New England Confederation Declares War on Native Americans Following Multiple Attacks on Settlements
The war quickly spread, and soon involved the Podunk and Nipmuck tribes.
During the summer of 1675 the Native Americans attacked at Middleborough and Dartmouth (July 8), Mendon (July 14), Brookfield (August 2), and Lancaster (August 9). In early September they attacked Deerfield, Hadley, and Northfield (possibly giving rise to the Angel of Hadley legend.) The New England Confederation declared war on the Native Americans on September 9, 1675. The next colonial expedition was to recover crops from abandoned fields for the coming winter and included almost a hundred farmers/militia. They got careless and were ambushed and soundly defeated in the Battle of Bloody Brook (near Hadley) on September 18, 1675. The attacks on frontier settlements continued at Springfield (October 5) and Hatfield (October 16).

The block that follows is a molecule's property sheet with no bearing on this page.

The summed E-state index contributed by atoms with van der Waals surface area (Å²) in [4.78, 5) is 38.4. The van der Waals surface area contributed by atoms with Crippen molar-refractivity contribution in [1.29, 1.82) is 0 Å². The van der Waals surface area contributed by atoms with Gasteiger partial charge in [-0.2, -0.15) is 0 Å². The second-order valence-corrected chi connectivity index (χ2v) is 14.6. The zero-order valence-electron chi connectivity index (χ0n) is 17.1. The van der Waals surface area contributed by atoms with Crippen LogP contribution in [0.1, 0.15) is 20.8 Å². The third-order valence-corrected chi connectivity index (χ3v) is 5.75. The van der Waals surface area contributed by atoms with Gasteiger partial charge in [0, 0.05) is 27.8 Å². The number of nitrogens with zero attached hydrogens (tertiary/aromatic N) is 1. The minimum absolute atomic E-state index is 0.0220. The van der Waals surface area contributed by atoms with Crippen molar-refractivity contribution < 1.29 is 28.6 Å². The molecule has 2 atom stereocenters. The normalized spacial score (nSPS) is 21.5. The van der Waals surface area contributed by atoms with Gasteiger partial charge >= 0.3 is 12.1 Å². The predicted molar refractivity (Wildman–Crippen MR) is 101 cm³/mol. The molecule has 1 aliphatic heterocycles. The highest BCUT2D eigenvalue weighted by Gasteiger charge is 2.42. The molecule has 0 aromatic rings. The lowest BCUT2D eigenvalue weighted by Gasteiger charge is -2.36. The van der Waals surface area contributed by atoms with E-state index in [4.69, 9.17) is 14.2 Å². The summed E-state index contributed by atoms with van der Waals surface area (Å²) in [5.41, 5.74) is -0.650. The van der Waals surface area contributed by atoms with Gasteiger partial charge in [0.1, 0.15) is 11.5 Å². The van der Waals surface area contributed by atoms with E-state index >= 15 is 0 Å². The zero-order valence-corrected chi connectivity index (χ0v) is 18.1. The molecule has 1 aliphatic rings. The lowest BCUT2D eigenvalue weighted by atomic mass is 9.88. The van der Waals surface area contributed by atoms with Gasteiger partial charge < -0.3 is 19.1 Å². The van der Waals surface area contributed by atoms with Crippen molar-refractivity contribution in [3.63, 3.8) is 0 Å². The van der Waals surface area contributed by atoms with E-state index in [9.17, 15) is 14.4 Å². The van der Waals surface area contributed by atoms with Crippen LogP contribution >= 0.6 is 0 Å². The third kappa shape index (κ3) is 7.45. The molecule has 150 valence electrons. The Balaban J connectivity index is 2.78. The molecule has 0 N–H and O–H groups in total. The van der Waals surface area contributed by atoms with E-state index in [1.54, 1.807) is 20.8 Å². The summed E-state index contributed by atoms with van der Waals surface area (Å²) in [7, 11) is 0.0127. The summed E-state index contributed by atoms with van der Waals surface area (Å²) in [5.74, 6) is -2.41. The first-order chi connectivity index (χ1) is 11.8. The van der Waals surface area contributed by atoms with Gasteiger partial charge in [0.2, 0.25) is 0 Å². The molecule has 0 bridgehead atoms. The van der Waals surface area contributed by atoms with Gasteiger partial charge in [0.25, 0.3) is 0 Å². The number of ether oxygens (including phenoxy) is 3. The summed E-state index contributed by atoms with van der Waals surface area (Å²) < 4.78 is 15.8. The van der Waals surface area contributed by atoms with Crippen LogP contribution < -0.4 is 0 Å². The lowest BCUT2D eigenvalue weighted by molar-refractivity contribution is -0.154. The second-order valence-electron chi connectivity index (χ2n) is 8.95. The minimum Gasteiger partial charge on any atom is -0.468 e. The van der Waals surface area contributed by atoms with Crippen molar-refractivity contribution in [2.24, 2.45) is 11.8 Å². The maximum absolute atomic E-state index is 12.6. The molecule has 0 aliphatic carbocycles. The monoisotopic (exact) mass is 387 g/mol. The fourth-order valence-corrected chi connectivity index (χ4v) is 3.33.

Massachusetts Bay, the largest of the colonies, quickly discovered that too much authority had been surrendered to its smaller neighbors. As a result, when the Bay Colony faced an unpopular decision of the Confederation, it simply ignored the instruction. The Connecticut settlements lived in the shadow of the Dutch in the New Netherland and obtained the necessary votes for participation in the Anglo-Dutch conflict of the 1650s. Distant Massachusetts Bay refused to honor the summons to action. Not surprisingly, the Confederation's influence declined sharply from this time forward, but a brief revival occurred during the bitter conflict of King Philip’s War (1675-76).